Fishbowl Discussion Teaching Strategy | Facing History & Ourselves
Students sitting in a circle discussing
Teaching Strategy


Use the Fishbowl discussion strategy to help students practice being contributors and listeners in a group conversation.


At a Glance

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Teaching Strategy


English — US
Also available in:
French — FR


  • Advisory
  • Civics & Citizenship
  • English & Language Arts
  • History
  • Social Studies




What Is a Fishbowl Discussion?

Fishbowl is a strategy for facilitating group discussions. In a Fishbowl discussion, students inside the “fishbowl” actively discuss a topic. Students outside the fishbowl listen carefully to the conversation. They take turns in these roles to practice being both contributors and listeners in a group discussion.

A Fishbowl activity is especially useful when you want to make sure all students participate in a discussion, when you want to help students reflect on what a good discussion looks like, and when you need a structure for discussing controversial or difficult topics. A Fishbowl discussion makes for an excellent pre-writing activity, often unearthing questions or ideas that students can explore more deeply in an independent assignment.

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How to Run a Fishbowl Discussion

Almost any topic is suitable for a Fishbowl conversation. The most effective prompts (questions or texts) do not have one right answer or interpretation, but rather allow for multiple perspectives and opinions. The Fishbowl strategy is excellent for discussing dilemmas, for example.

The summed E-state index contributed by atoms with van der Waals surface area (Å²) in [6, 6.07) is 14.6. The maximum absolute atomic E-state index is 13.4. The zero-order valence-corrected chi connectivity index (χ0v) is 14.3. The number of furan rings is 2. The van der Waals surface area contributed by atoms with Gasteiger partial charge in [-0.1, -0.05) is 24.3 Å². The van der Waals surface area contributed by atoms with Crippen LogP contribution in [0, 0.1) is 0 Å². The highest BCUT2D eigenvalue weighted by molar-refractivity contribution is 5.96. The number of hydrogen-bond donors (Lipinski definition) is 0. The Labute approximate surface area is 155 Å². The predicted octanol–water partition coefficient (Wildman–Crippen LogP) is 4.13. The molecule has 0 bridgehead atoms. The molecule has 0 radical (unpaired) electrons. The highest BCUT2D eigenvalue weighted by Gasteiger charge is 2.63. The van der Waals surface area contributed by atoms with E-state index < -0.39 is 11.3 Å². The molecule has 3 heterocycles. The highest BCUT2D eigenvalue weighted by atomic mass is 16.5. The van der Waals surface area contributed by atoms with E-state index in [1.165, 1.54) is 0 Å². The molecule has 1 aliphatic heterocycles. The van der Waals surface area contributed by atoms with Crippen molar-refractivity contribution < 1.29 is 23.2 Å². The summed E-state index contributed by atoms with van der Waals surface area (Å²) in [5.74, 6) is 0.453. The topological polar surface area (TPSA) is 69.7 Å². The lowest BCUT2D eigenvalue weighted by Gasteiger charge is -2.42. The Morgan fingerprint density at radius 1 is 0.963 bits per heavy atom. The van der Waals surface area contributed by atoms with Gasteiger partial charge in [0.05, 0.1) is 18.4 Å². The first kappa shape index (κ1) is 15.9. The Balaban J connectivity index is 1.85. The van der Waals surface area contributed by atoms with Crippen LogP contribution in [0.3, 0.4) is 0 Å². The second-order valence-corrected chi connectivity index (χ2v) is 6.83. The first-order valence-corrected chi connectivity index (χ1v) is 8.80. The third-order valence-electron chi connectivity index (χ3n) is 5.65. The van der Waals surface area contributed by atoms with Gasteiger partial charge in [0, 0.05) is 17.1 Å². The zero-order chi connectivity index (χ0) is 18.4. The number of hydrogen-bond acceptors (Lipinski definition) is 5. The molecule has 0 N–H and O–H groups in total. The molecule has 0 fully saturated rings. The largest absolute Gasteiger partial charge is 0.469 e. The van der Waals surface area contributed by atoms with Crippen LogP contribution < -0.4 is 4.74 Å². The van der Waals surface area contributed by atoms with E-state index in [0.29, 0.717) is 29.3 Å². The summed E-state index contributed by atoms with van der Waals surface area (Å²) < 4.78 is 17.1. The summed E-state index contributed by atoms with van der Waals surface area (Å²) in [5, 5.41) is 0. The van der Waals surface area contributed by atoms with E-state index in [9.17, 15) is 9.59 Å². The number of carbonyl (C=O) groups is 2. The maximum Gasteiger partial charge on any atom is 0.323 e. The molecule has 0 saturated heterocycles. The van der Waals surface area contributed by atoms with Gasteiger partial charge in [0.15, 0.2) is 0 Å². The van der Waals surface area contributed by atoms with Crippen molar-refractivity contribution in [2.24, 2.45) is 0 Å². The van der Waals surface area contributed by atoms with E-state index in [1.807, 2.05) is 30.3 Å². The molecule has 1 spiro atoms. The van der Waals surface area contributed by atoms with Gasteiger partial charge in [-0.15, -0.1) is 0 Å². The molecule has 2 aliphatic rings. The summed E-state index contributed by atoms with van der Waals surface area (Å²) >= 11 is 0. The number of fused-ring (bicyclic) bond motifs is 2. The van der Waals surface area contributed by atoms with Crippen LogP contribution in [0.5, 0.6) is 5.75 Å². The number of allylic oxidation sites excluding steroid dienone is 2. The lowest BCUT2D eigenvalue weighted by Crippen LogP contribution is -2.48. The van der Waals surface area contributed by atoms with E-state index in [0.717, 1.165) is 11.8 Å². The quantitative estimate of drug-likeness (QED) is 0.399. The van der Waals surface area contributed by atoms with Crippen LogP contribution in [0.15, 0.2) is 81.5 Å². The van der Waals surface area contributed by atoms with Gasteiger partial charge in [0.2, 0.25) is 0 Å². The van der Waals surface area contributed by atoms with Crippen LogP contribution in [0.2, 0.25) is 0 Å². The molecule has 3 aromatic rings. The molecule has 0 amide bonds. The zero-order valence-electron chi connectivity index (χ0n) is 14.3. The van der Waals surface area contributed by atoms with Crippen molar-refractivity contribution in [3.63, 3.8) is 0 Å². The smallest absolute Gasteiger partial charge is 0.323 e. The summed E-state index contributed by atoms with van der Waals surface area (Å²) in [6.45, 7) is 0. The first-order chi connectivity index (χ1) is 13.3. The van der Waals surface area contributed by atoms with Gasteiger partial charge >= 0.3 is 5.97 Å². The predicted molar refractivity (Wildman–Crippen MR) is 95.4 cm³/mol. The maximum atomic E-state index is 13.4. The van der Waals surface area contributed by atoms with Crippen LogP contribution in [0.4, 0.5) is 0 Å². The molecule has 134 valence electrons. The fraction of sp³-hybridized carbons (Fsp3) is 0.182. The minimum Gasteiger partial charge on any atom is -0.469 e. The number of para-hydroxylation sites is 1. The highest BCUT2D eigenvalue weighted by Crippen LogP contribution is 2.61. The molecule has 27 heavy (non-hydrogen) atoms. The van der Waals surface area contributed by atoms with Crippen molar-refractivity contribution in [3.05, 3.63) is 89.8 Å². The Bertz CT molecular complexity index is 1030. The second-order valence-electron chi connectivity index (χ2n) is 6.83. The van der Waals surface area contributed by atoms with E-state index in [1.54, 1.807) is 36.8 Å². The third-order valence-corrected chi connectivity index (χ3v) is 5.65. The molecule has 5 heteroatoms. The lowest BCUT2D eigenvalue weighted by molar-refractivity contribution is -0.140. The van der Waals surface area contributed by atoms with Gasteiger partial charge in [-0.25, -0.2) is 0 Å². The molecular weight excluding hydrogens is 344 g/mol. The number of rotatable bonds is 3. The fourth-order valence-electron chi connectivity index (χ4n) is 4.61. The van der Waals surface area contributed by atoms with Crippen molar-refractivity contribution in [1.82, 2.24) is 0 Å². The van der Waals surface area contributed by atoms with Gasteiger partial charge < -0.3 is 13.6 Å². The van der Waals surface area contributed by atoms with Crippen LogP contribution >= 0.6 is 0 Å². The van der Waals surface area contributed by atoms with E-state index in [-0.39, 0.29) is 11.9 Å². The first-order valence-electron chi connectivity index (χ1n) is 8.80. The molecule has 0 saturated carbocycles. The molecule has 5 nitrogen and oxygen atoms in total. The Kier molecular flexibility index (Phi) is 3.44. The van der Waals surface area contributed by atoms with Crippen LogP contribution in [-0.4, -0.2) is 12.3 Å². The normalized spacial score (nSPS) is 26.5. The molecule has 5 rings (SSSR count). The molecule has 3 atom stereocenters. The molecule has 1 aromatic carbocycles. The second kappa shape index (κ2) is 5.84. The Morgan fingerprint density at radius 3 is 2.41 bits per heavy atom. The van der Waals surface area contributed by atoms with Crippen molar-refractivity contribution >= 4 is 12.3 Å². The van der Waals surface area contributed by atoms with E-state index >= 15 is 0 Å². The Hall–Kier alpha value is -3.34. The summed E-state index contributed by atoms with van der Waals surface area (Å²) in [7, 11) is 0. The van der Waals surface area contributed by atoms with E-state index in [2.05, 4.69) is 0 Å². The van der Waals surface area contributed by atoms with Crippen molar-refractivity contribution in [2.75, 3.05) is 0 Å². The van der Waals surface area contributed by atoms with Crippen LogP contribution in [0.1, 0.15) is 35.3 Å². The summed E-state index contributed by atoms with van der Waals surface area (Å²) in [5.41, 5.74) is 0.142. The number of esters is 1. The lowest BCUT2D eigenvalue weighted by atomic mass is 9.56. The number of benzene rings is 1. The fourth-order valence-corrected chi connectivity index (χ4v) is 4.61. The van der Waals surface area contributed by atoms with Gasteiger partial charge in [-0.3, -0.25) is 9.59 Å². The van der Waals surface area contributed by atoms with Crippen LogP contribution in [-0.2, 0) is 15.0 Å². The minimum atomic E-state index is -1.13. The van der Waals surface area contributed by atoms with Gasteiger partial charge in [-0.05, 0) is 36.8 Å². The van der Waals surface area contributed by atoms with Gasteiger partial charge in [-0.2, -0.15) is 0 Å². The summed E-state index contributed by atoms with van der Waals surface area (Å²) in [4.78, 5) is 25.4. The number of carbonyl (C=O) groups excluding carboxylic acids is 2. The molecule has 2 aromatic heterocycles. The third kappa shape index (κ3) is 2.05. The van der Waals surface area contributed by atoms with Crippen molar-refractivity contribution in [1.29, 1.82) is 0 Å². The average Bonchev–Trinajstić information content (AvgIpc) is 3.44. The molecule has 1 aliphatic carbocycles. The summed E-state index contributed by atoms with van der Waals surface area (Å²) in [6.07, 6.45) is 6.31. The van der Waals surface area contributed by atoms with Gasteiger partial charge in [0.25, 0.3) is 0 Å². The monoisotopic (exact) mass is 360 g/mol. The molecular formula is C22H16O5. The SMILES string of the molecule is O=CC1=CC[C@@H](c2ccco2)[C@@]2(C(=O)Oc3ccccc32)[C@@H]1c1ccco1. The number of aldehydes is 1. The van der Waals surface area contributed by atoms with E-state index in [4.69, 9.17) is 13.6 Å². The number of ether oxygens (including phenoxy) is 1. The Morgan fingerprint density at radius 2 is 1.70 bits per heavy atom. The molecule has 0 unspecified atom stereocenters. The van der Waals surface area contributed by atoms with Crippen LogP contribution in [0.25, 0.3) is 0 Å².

A Fishbowl discussion requires a circle of chairs (“the fishbowl”) and enough room around the circle for the remaining students to observe what is happening in the “fishbowl.” Sometimes teachers place enough chairs for half of the students in the class to sit in the fishbowl, while other times teachers limit the chairs further. Typically, six to 12 chairs allows for a range of perspectives while still giving each student an opportunity to speak. The observing students often stand around the fishbowl.

Like many structured conversations, Fishbowl discussions are most effective when students have had a few minutes to prepare ideas and questions in advance.

There are many ways to structure a Fishbowl discussion. Sometimes teachers have half the class sit in the fishbowl for ten to 15 minutes before announcing “Switch,” at which point the listeners enter the fishbowl and the speakers become the audience. Another common Fishbowl discussion format is the “tap” system, where students on the outside of the fishbowl gently tap a student on the inside, indicating that they should switch roles. See the variations section below for more ideas about how to structure this activity.

Regardless of the particular rules you establish, make sure they are explained to students beforehand. You also want to provide instructions for the students in the audience. What should they be listening for? Should they be taking notes? Before beginning the Fishbowl activity, you may wish to review guidelines for having a respectful conversation. Sometimes teachers ask audience members to pay attention to how these norms are followed by recording specific aspects of the discussion process, such as the number of interruptions, examples of respectful or disrespectful language being used, or speaking times (who is speaking the most or the least).

After the discussion, you can ask students to reflect on how they think the discussion went and what they learned from it. Students can also evaluate their performance as listeners and as participants. They could also provide suggestions for how to improve the quality of discussion in the future. These reflections can be in writing, or they can be structured as a small- or large-group conversation.